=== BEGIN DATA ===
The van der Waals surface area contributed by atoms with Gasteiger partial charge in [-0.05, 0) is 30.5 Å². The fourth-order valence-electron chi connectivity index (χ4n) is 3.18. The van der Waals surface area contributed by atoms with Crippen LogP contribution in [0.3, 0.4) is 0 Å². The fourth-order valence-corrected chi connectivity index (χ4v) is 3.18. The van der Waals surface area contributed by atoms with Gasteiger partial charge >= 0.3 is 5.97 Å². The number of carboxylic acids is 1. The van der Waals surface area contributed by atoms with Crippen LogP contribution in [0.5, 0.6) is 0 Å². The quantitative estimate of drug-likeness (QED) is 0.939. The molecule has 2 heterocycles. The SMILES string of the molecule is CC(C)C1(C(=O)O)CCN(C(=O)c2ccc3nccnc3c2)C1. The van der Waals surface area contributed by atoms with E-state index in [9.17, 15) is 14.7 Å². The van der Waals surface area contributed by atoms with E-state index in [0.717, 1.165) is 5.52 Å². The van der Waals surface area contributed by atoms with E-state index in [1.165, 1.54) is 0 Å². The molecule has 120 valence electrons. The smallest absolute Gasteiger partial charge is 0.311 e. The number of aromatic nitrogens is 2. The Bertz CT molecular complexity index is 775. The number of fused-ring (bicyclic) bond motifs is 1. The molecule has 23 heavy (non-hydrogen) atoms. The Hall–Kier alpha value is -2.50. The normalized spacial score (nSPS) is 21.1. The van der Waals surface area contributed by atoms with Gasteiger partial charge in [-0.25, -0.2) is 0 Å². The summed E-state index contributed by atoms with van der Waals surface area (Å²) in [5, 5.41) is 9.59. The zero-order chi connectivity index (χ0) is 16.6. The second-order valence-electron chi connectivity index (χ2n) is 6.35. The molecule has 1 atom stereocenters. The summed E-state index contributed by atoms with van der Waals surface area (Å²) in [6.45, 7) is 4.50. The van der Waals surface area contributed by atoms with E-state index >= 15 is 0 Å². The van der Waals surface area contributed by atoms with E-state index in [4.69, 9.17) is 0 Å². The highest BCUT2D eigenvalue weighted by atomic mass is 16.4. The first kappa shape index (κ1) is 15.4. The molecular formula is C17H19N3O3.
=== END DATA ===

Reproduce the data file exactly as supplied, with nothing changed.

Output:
The van der Waals surface area contributed by atoms with Gasteiger partial charge in [-0.05, 0) is 30.5 Å². The fourth-order valence-electron chi connectivity index (χ4n) is 3.18. The van der Waals surface area contributed by atoms with Crippen LogP contribution in [0.3, 0.4) is 0 Å². The fourth-order valence-corrected chi connectivity index (χ4v) is 3.18. The van der Waals surface area contributed by atoms with Gasteiger partial charge >= 0.3 is 5.97 Å². The number of carboxylic acids is 1. The van der Waals surface area contributed by atoms with Crippen LogP contribution in [0.5, 0.6) is 0 Å². The quantitative estimate of drug-likeness (QED) is 0.939. The molecule has 2 heterocycles. The SMILES string of the molecule is CC(C)C1(C(=O)O)CCN(C(=O)c2ccc3nccnc3c2)C1. The van der Waals surface area contributed by atoms with E-state index in [9.17, 15) is 14.7 Å². The van der Waals surface area contributed by atoms with E-state index in [0.717, 1.165) is 5.52 Å². The van der Waals surface area contributed by atoms with E-state index in [1.165, 1.54) is 0 Å². The molecule has 120 valence electrons. The smallest absolute Gasteiger partial charge is 0.311 e. The number of aromatic nitrogens is 2. The Bertz CT molecular complexity index is 775. The number of fused-ring (bicyclic) bond motifs is 1. The molecule has 23 heavy (non-hydrogen) atoms. The Hall–Kier alpha value is -2.50. The normalized spacial score (nSPS) is 21.1. The van der Waals surface area contributed by atoms with Gasteiger partial charge in [-0.25, -0.2) is 0 Å². The summed E-state index contributed by atoms with van der Waals surface area (Å²) in [5, 5.41) is 9.59. The zero-order chi connectivity index (χ0) is 16.6. The second-order valence-electron chi connectivity index (χ2n) is 6.35. The molecule has 1 atom stereocenters. The summed E-state index contributed by atoms with van der Waals surface area (Å²) in [6.45, 7) is 4.50. The van der Waals surface area contributed by atoms with E-state index >= 15 is 0 Å². The van der Waals surface area contributed by atoms with E-state index in [4.69, 9.17) is 0 Å². The highest BCUT2D eigenvalue weighted by atomic mass is 16.4. The first kappa shape index (κ1) is 15.4. The molecular formula is C17H19N3O3.